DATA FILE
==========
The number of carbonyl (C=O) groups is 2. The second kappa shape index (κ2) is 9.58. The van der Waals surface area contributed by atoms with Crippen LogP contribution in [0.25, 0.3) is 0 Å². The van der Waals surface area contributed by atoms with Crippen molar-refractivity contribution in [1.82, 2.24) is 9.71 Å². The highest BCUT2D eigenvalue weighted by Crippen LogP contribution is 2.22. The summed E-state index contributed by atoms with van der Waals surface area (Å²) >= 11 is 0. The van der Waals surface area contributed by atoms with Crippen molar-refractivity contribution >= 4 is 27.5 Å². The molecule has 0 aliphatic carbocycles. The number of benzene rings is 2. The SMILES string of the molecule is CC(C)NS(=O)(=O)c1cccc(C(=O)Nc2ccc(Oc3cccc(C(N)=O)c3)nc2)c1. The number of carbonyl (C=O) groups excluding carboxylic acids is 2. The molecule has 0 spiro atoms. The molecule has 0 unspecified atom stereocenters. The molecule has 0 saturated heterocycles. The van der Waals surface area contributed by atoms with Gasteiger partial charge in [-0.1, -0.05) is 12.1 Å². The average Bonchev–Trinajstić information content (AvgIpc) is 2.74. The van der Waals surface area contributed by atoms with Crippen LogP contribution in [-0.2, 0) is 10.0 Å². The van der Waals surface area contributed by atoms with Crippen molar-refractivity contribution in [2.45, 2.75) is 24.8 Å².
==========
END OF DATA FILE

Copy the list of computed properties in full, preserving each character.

The number of carbonyl (C=O) groups is 2. The second kappa shape index (κ2) is 9.58. The van der Waals surface area contributed by atoms with Crippen LogP contribution in [0.25, 0.3) is 0 Å². The van der Waals surface area contributed by atoms with Crippen molar-refractivity contribution in [1.82, 2.24) is 9.71 Å². The highest BCUT2D eigenvalue weighted by Crippen LogP contribution is 2.22. The summed E-state index contributed by atoms with van der Waals surface area (Å²) >= 11 is 0. The van der Waals surface area contributed by atoms with Crippen molar-refractivity contribution >= 4 is 27.5 Å². The molecule has 0 aliphatic carbocycles. The number of benzene rings is 2. The SMILES string of the molecule is CC(C)NS(=O)(=O)c1cccc(C(=O)Nc2ccc(Oc3cccc(C(N)=O)c3)nc2)c1. The number of carbonyl (C=O) groups excluding carboxylic acids is 2. The molecule has 0 spiro atoms. The molecule has 0 unspecified atom stereocenters. The molecule has 0 saturated heterocycles. The van der Waals surface area contributed by atoms with Gasteiger partial charge in [-0.1, -0.05) is 12.1 Å². The average Bonchev–Trinajstić information content (AvgIpc) is 2.74. The van der Waals surface area contributed by atoms with Crippen LogP contribution in [-0.2, 0) is 10.0 Å². The van der Waals surface area contributed by atoms with Crippen molar-refractivity contribution in [2.45, 2.75) is 24.8 Å².